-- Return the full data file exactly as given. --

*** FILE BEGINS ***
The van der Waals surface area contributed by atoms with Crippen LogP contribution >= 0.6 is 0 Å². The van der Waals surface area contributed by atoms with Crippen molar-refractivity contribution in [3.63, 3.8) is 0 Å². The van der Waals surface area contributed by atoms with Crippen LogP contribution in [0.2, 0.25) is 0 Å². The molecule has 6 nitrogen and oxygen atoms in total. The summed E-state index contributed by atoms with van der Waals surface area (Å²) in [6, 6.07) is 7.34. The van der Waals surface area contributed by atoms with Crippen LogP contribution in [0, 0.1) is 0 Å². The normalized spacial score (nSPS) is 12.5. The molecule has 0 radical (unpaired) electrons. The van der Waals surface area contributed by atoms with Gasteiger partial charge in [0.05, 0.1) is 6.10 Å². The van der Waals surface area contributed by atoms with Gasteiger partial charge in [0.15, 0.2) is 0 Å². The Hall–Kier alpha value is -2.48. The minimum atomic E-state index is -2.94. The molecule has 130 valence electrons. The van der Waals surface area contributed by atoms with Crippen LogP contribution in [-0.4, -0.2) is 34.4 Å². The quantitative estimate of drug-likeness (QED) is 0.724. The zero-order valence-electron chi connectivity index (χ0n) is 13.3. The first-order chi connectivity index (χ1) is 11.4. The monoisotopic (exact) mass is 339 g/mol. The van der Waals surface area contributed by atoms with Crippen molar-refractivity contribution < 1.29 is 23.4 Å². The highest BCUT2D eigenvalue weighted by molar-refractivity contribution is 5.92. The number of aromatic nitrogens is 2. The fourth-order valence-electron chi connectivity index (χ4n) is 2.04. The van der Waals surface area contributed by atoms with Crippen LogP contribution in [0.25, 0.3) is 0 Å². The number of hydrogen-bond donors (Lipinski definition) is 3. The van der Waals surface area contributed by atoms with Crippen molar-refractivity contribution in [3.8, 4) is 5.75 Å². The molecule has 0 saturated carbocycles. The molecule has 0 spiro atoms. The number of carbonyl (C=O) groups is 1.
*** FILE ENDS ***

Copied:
The van der Waals surface area contributed by atoms with Crippen LogP contribution >= 0.6 is 0 Å². The van der Waals surface area contributed by atoms with Crippen molar-refractivity contribution in [3.63, 3.8) is 0 Å². The van der Waals surface area contributed by atoms with Crippen LogP contribution in [0.2, 0.25) is 0 Å². The molecule has 6 nitrogen and oxygen atoms in total. The summed E-state index contributed by atoms with van der Waals surface area (Å²) in [6, 6.07) is 7.34. The van der Waals surface area contributed by atoms with Crippen LogP contribution in [0, 0.1) is 0 Å². The normalized spacial score (nSPS) is 12.5. The molecule has 0 radical (unpaired) electrons. The van der Waals surface area contributed by atoms with Gasteiger partial charge in [0.05, 0.1) is 6.10 Å². The van der Waals surface area contributed by atoms with Gasteiger partial charge in [0.15, 0.2) is 0 Å². The Hall–Kier alpha value is -2.48. The minimum atomic E-state index is -2.94. The molecule has 130 valence electrons. The van der Waals surface area contributed by atoms with Crippen LogP contribution in [-0.4, -0.2) is 34.4 Å². The quantitative estimate of drug-likeness (QED) is 0.724. The zero-order valence-electron chi connectivity index (χ0n) is 13.3. The first-order chi connectivity index (χ1) is 11.4. The monoisotopic (exact) mass is 339 g/mol. The van der Waals surface area contributed by atoms with Crippen molar-refractivity contribution < 1.29 is 23.4 Å². The highest BCUT2D eigenvalue weighted by molar-refractivity contribution is 5.92. The number of aromatic nitrogens is 2. The fourth-order valence-electron chi connectivity index (χ4n) is 2.04. The van der Waals surface area contributed by atoms with Crippen LogP contribution in [0.25, 0.3) is 0 Å². The number of hydrogen-bond donors (Lipinski definition) is 3. The van der Waals surface area contributed by atoms with Crippen molar-refractivity contribution in [3.8, 4) is 5.75 Å². The molecule has 0 saturated carbocycles. The molecule has 0 spiro atoms. The number of carbonyl (C=O) groups is 1.